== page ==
The first step in any artist’s career (besides making the music) is to understand how to protect themselves and monetise their passion. Today we are going to learn about royalties and streaming services.

So how it is exactly that artists earn through streams?

I have to admit, it is not simple to explain and that is partly the reason why most people (and unsigned artists too) blindly rely on streaming platforms.

I’ll try to make it simple though so bare with me one tiny paragraph.

All you need to know for now is that art works very much like real estate. Works of art in fact are called “Intellectual Property” (IP for pals), and this property can be sold or rented.

Through the years we have seen many iterations of such transactions: your uncle bashing on the piano reading sheet music, indie kids queueing in front of Rough Trade on Record Store Day, or you entering in a noisy and dark nightclub, that turns out to be Abercrombie and Fitch. Good times.

In these three instances, intellectual property (music in this case) is rented or purchased.

Now if you remember vinyl, CDs, and cassettes didn’t have a monthly fee to pay, or a “freemium” advertisement-drenched version, and that is because the transaction between the owner of the works and the consumer was a one-off: people would buy a copy and use it for personal reproduction only.

Personal reproduction is the key here. When you were rewinding your VHS of Lady and the Tramp and before the castle logo you would read that notice stating “not for rental/only for private screening”, Walty-D was dead serious. That is because, inside the price of the VHS, CD, Cassette, Vinyl, etc. it was enclosed a fee that was stipulated to be fair for private use.

Rental VHS were much more expensive because the future owner would have earned through the use of the film. That is why radios pay a very expensive license to broadcast music and that is why streaming services do too.

All good then, right?


Let’s imagine I live in a house on a long boulevard that stretches North to South and has mansions all the way down. I decide that I want to rent my lower floor, so I call the agency and they tell me that they could easily rent the house for me, and everyone else on the boulevard is doing the same, and they are extremely satisfied. Great choice Mr. Bazz! The real estate agent tells me that renters usually pay £10 per month, per person ,and have access to all houses altogether and can switch whenever they want. It sounds fishy but let’s give it a try; I have several rooms downstairs.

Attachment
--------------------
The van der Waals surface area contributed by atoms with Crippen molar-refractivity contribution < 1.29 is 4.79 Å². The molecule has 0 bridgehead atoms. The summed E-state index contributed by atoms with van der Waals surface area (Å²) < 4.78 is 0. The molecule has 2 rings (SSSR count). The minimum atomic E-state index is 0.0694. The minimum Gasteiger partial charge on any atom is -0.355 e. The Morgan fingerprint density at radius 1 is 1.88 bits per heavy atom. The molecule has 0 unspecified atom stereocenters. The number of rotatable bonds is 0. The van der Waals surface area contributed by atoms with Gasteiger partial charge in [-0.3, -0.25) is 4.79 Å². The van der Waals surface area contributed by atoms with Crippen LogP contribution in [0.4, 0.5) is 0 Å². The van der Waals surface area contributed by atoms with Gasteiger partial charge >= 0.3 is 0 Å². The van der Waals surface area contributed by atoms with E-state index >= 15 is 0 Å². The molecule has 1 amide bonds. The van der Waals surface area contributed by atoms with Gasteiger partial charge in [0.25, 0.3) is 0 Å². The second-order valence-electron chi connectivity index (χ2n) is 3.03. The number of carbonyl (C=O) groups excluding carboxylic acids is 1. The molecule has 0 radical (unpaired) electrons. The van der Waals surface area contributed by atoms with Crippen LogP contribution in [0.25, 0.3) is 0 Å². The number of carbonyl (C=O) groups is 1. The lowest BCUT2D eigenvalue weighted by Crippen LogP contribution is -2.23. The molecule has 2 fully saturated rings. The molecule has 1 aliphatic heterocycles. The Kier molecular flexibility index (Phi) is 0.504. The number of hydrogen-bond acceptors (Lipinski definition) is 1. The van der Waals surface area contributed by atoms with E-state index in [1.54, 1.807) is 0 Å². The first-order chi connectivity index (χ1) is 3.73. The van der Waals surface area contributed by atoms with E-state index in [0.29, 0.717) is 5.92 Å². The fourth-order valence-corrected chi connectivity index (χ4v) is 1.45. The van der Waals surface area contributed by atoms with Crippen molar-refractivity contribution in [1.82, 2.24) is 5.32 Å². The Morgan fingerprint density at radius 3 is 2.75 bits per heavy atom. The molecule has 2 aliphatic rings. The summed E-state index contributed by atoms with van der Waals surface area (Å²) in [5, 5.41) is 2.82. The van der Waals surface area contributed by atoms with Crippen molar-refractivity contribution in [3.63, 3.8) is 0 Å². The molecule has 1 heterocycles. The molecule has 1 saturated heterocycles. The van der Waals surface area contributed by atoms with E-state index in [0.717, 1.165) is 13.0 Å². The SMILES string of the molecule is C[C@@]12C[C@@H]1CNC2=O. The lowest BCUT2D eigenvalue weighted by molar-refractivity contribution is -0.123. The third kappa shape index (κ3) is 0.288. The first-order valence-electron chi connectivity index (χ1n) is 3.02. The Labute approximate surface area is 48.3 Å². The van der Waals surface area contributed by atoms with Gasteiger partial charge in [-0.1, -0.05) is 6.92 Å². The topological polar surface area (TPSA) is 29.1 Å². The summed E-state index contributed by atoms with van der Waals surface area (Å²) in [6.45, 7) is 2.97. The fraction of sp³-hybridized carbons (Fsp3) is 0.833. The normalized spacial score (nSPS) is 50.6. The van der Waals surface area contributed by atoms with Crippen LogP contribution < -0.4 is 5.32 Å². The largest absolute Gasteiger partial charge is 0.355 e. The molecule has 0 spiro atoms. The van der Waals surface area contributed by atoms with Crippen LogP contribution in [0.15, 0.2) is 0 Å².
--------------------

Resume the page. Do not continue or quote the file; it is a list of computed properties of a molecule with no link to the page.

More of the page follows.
At the end of the month the agency pays me 0,0028p.

This is not a math problem, it straight up makes no sense.

What’s really going on here? The agency, or streaming platform, collects £10 for each user, and at the end of the month it divides the grand total by the number of total streams of all artists. The result is the 0.0028p that artists get paid per stream. The underlying issue is that streaming platforms don’t track who listens to who, so what happens is that, if your nan had a subscription and only listened to your music because she loves you, thousands of other artists would take a share of nana’s £10. And it doesn’t work the other way round. So, basically, if Big Millionaire Artist has 5 million people listening to them, a share of their income wouldn’t come to you, independent, unsigned artist.

To make it clearer, the songs that earn the platform the most money in a month will get paid more than the others. So you’re either backed up with labels, managers, PRs, lawyers, and so on, or you have to make the ‘big pot’ work out. Your other options are to get angry, break into Daniel Ek’s house and tie him up until all streaming platforms give in, or look for other sources of income.

One could argue that since the advent of streaming platforms piracy has dropped drastically, and that music industry revenues are rising every year, but is your bank account growing bigger? Didn’t think so.

Of course royalties are not limited to streaming royalties, so here’s a breakdown of all the royalties you might be entitled to.

Mechanical: whenever your songs are put on physical or digital supports. Historically, this meant CDs, vinyls, and cassettes, but today it is not limited to physical supports and also includes streaming royalties.

Performance: when your song is played in public (for examples in shops, restaurants, or TV).

Synchronisation: when your song is played in movies, series, commercials, and so on.

Print: printed sheet music.

The takeaway for today is to differentiate your sources of income if you don’t want to end up fucked by the streaming music business. You should also join us, The Ivors Academy, and the Musician’s Union in the fight against copyright exploitation (aka streaming platforms).

And also get a membership with PRS and MCPS who will collect all your royalties forever! It’s only £100 and it will allow you to track your income. So many people aren’t aware of this that we felt compelled to tell you.

I hope this guide is thorough enough, there’s so much more to say about royalties.

Further readings:

Join the fight:

Invest in Music: The Business, the guide by Ann Harrison: